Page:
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Have got   /hæv gɑt/   Listen
Have got

verb
1.
Have or possess, either in a concrete or an abstract sense.  Synonyms: have, hold.  "He has got two beautiful daughters" , "She holds a Master's degree from Harvard"






WordNet 3.0 © 2010 Princeton University








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"Have got" Quotes from Famous Books



... in the above recital alluded to the taking of Douai: this reminds me that I have got to speak of our military movements, our losses, and our victories, of this year. In Flanders and in Spain they were of some importance, and had better, perhaps, have a chapter or more ...
— The Memoirs of Louis XIV., His Court and The Regency, Complete • Duc de Saint-Simon

... with the air of a commander giving his final orders on the field of battle; "Both of you have got to lie down on your faces, and put your hands behind ...
— The Boy Scouts in the Maine Woods - The New Test for the Silver Fox Patrol • Herbert Carter

... "Something round here must have got it in the neck recently," said the destroyer captain, breaking a silence which had hung over the bridge. "Didn't you think that wreckage a couple of miles back looked pretty fresh? Wonder if the boy we're after had anything to do with it. Keep an ...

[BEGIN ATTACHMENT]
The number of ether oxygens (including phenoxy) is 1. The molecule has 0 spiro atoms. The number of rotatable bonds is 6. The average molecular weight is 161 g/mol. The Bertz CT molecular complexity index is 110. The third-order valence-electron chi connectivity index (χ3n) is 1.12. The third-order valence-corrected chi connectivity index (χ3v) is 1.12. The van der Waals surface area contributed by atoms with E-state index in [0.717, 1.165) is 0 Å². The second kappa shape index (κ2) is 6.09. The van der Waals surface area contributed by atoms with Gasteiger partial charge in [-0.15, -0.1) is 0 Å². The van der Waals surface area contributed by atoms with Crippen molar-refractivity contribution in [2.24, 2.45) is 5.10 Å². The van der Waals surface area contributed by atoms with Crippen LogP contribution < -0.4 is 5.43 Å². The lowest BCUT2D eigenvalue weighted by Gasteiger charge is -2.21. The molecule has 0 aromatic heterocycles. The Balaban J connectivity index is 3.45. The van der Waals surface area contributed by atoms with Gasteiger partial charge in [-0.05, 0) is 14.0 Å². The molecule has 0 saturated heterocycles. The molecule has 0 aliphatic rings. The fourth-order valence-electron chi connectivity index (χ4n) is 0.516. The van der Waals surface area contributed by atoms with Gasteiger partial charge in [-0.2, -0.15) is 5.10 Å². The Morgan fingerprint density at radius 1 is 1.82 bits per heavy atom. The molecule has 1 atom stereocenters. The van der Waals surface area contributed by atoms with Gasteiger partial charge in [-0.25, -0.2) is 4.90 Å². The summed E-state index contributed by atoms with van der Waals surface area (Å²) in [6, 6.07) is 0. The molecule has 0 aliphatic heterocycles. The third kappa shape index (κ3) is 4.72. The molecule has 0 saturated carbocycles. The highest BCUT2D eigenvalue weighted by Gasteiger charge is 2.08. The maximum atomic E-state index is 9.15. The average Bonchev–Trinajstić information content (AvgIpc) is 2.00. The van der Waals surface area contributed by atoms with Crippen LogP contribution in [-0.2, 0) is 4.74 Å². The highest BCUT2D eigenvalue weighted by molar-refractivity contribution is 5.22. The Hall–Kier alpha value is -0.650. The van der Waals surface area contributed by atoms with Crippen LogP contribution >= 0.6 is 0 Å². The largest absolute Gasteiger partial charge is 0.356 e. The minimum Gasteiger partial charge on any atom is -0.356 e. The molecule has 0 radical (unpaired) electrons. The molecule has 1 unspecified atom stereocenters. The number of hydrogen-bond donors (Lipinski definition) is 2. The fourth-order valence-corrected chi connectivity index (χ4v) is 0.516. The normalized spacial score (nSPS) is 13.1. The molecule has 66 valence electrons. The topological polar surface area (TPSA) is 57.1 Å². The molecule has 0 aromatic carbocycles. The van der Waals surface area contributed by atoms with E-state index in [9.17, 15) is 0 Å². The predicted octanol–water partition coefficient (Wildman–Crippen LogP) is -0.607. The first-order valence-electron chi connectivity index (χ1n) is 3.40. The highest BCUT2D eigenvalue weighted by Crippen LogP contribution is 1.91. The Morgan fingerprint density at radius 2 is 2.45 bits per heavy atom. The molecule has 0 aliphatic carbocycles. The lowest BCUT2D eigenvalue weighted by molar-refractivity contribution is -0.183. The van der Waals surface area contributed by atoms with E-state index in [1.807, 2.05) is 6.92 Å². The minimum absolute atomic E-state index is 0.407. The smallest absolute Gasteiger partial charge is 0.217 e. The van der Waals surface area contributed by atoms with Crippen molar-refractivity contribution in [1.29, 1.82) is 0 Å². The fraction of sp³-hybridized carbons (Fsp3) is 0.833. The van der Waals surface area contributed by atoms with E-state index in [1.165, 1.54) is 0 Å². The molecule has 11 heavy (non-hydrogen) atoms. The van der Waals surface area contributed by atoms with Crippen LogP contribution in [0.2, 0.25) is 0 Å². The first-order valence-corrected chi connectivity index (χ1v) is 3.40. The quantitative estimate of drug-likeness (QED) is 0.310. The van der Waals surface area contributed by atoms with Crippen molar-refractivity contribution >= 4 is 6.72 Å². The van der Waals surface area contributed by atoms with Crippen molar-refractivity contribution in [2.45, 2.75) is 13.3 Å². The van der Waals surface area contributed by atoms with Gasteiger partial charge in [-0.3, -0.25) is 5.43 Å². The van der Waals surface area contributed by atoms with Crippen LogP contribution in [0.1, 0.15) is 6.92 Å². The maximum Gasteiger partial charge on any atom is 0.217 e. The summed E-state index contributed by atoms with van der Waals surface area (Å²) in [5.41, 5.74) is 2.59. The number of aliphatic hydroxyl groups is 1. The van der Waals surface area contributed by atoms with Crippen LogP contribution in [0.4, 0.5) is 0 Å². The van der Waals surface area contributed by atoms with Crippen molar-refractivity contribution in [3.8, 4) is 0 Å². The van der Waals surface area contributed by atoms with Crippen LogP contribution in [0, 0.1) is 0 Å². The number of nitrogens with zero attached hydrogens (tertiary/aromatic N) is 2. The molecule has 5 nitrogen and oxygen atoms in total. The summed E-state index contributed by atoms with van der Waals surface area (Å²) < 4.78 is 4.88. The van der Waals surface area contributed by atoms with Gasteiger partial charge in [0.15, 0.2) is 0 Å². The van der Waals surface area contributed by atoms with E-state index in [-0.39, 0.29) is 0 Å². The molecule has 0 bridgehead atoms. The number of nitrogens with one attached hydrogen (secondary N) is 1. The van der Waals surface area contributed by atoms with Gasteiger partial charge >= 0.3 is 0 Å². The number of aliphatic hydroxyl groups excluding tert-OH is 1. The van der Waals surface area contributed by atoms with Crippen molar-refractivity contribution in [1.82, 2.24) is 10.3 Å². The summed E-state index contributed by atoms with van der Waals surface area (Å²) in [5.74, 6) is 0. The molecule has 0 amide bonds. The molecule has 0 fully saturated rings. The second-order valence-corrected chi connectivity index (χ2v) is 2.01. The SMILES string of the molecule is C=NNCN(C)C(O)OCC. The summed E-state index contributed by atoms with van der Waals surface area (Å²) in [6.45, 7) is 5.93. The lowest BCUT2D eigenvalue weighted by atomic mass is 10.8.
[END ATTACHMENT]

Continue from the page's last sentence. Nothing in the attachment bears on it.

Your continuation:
— World's War Events, Volume III • Various

... Southern in temperament, I believe. I often rather wish I could have seen her, though she would probably have hated me for not being the child of the man she loved. She died almost before I was born however. I daresay it's as well. I'm sure we shouldn't have got on." ...
— The Keeper of the Door • Ethel M. Dell

... agree with you, my friend. The Russians have got a better spring-board than the English. The queer thing is, that the Russians won't jump, whereas the Englishman often does. Well, well! ...
— South Wind • Norman Douglas

... Lincoln, "if this was good for Mitchell, it was all right; but if it was not, I have got to ...
— Lincoln's Yarns and Stories • Alexander K. McClure

... shadowy existence for a week. The law, altogether, as path of education, vanished in April, 1861, leaving a million young men planted in the mud of a lawless world, to begin a new life without education at all. They asked few questions, but if they had asked millions they would have got no answers. No one could help. Looking back on this moment of crisis, nearly fifty years afterwards, one could only shake one's white beard in silent horror. Mr. Adams once more intimated that he thought himself entitled to the services of one of his sons, ...